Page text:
Pork recall: Q&A
Why have Irish pork and bacon products been recalled? :In routine, random testing carried out by Department of Agriculture monitors on November 19th, a number of slaughtered pigs were found to have high levels of potentially harmful and illegal non-dioxin like PCBs. Samples sent to the UK for analysis came back on Saturday afternoon and confirmed the presence of up to 200 times the legal limit for dioxins in some meat samples.
PCBs? Dioxins? What are they?
The production and use of polychlorinated biphenyls (PCBs) was discontinued in the 1980s but substantial amounts remain in electrical equipment, plastic products, and building materials. They are stored in fat tissue and take a long time to leave the body. Dioxins are naturally occurring organic compounds released into the atmosphere from fires and other forms of combustion. Both can accumulate in the fat of animal or in plant tissue. While they are mostly found in insignificant levels, a small number are highly toxic and can cause a range of ailments from cancer to skin diseases and damage to the reproductive and immune systems.
How did the dioxins get into the food?
The source of the contamination is animal feed from an identified supplier. The feed was distributed to a number of pig farms which have also been identified – restrictions were placed on these nine farms in the middle of last week. The contaminated pig feed was supplied to less than ten per cent of the State's farms.
If only a small number of farms were affected by the toxins, why the total recall?
There are around 400 pig farms in the Republic but as all pigs are slaughtered and processed in a very small number of registered processing plants and slaughter houses it is virtually impossible to distinguish between contaminated products and those which are free of contamination so it all has to go.
I've eaten a lot of pork in recent months, should I be concerned?
Almost certainly not. While there is evidence indicating that exposure to high levels of dioxins - such as you might find after a chemical spill or industrial accident – can be carcinogenic, the FSAI was quick to assure consumers last night that there is no risk of immediate illness. It is prolonged high level exposure over a long period that gives cause for concern and the FSAI says there is no need for anyone to seek medical advice. The State's Chief Medical Officer Dr Tony Holohan said anyone who had eaten pig meat did not need to seek medical help. He said that toxins were only dangerous if a person is exposed to it over a long period of time. “The period in question here is much shorter,” he said. Such effects should not arise as the exposure has been identified at an early stage.”
Could I have been exposed to dioxins?
We are all exposed to dioxins at low levels every day from car emissions, cigarette smoke and fires. The FSAI says that the general exposure of consumers in Ireland is low when compared to other European countries and well below the maximum intake established by international risk assessment bodies.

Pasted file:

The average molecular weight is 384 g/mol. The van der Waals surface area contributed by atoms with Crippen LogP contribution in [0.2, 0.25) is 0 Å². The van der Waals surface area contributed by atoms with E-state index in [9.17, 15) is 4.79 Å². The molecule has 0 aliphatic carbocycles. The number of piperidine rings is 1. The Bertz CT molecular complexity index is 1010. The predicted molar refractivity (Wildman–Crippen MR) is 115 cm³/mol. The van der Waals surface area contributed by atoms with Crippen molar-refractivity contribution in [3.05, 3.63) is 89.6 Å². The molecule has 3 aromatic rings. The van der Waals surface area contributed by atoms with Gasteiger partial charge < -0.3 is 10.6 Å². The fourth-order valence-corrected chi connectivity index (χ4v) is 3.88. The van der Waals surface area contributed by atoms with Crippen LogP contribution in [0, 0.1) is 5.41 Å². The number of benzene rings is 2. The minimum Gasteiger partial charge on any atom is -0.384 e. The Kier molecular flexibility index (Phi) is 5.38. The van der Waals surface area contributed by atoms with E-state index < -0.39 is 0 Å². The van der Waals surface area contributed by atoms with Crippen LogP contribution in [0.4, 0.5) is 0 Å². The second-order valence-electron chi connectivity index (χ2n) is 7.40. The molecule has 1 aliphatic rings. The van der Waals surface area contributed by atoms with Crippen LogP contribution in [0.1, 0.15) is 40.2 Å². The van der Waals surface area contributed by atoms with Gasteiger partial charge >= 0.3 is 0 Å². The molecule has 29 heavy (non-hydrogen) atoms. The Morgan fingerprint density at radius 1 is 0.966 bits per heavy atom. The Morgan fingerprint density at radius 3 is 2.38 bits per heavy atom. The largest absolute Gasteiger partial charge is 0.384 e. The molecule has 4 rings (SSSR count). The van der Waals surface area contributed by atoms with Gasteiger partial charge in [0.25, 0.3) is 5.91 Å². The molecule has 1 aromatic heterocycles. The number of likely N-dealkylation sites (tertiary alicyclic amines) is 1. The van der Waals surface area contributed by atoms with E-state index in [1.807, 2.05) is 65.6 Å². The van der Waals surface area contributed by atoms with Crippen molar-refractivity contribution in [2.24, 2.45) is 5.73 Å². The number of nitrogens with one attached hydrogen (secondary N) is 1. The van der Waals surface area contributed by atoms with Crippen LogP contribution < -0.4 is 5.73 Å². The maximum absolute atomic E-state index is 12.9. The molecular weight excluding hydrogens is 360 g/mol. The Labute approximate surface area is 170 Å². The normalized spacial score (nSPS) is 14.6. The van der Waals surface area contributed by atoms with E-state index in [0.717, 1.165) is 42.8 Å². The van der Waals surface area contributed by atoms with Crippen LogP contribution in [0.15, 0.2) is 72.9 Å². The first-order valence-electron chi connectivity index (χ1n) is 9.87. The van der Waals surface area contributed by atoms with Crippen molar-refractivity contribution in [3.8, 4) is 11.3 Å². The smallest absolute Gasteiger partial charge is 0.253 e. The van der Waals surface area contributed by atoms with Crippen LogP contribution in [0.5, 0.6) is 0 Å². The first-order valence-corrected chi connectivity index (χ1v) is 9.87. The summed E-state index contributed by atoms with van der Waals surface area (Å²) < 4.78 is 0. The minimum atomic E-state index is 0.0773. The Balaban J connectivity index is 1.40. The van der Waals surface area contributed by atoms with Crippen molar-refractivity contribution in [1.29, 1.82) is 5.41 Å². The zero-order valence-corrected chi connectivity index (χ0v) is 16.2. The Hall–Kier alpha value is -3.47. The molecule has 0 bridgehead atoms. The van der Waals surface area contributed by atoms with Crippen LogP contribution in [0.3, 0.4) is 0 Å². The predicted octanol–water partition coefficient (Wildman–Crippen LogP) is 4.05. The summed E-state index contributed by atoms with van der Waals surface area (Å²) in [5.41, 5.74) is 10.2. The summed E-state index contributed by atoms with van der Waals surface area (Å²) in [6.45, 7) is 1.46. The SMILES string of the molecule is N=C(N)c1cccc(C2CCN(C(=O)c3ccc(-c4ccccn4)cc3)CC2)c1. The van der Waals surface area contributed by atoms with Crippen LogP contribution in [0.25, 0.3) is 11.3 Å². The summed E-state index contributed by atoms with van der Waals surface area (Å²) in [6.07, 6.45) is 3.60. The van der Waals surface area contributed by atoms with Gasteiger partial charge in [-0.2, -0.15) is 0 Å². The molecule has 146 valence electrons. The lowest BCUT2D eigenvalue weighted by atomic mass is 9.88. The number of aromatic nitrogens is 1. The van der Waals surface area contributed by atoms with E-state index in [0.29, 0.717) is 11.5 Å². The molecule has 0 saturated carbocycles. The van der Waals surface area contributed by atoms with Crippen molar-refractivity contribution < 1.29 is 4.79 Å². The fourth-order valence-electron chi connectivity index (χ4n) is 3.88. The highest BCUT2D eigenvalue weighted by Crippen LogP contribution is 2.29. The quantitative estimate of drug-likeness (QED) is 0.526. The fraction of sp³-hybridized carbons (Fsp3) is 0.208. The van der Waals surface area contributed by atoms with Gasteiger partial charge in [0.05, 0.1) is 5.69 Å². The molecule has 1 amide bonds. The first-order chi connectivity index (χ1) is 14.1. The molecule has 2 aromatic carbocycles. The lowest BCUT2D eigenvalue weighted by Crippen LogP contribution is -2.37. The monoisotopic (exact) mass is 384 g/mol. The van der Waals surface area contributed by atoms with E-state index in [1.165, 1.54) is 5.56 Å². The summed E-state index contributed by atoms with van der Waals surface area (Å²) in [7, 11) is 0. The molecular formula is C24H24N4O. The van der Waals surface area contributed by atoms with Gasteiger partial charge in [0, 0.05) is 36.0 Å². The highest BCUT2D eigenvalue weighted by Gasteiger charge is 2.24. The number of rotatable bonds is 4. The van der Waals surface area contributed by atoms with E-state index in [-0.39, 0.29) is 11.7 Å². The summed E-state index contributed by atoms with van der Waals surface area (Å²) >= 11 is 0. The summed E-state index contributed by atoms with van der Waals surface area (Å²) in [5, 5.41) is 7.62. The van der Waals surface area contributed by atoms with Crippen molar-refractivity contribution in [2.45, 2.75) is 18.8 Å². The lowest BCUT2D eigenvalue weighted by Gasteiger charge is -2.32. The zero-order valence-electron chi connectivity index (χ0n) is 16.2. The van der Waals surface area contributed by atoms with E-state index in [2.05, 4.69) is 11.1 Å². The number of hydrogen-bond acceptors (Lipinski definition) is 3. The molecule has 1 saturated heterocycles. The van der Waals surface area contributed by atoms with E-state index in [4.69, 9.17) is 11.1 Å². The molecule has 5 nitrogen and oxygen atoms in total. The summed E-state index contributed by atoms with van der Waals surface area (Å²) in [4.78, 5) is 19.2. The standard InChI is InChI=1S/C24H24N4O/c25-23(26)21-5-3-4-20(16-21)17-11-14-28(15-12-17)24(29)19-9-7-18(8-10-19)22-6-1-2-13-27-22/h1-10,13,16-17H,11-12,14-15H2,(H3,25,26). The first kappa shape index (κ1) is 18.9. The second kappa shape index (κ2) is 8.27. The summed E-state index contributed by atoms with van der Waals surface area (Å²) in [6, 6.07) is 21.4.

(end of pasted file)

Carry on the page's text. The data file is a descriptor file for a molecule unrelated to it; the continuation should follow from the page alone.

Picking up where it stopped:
Are other meat products affected?
According to the FSAI, while the feed was also sent to a over 30 beef farms, samples of other meats have not tested positive for dioxins and no other recall has been announced.
I have just bought a giant Christmas ham that is unopened in my fridge do I have to destroy it?
Yes. The FSAI is advising all consumers to destroy all pork products bought after September 1st.
Will I be out of pocket as a result of the recall?
Consumers do have the option of returning any pork products to the point of sale. The onus is always on manufacturers and their distributors to sell products which are safe. If they believe – or are told, as in this case – that a product is potentially hazardous they are legally obliged to take the necessary steps to protect their customers. In addition, under consumer law, you are also entitled to a refund from the shop if you buy a defective product – and all pork currently on Irish shelves has been deemed defective.
Will it be long before Irish pork is back on the shelves?
The 390 pig producers who were not supplied with the contaminated feed are hoping to have fresh pig meat available within a matter of days.
Has this type of recall happened elsewhere?
Yes. In 1998 dioxin-contaminated citrus pulp from Brazil was used in feed for dairy animals in France which led to significant quantities of milk being contaminated. A year later in Belgium, dioxin laden machine oil contaminated animal feed entered the food chain affecting poultry, eggs, red meat and milk and causing a major food crisis.
What are the likely consequences for the sector?
It is hard at this early stage to assess the full consequences of the recall but they are likely to be very severe. The recall itself is likely to cost tens of millions of euro but the damage to the pig meat industry at home and abroad could be even more significant. Within 12 hours of the recall being announced, the story was running on in excess of 400 news websites all over the world, from New Zealand to California.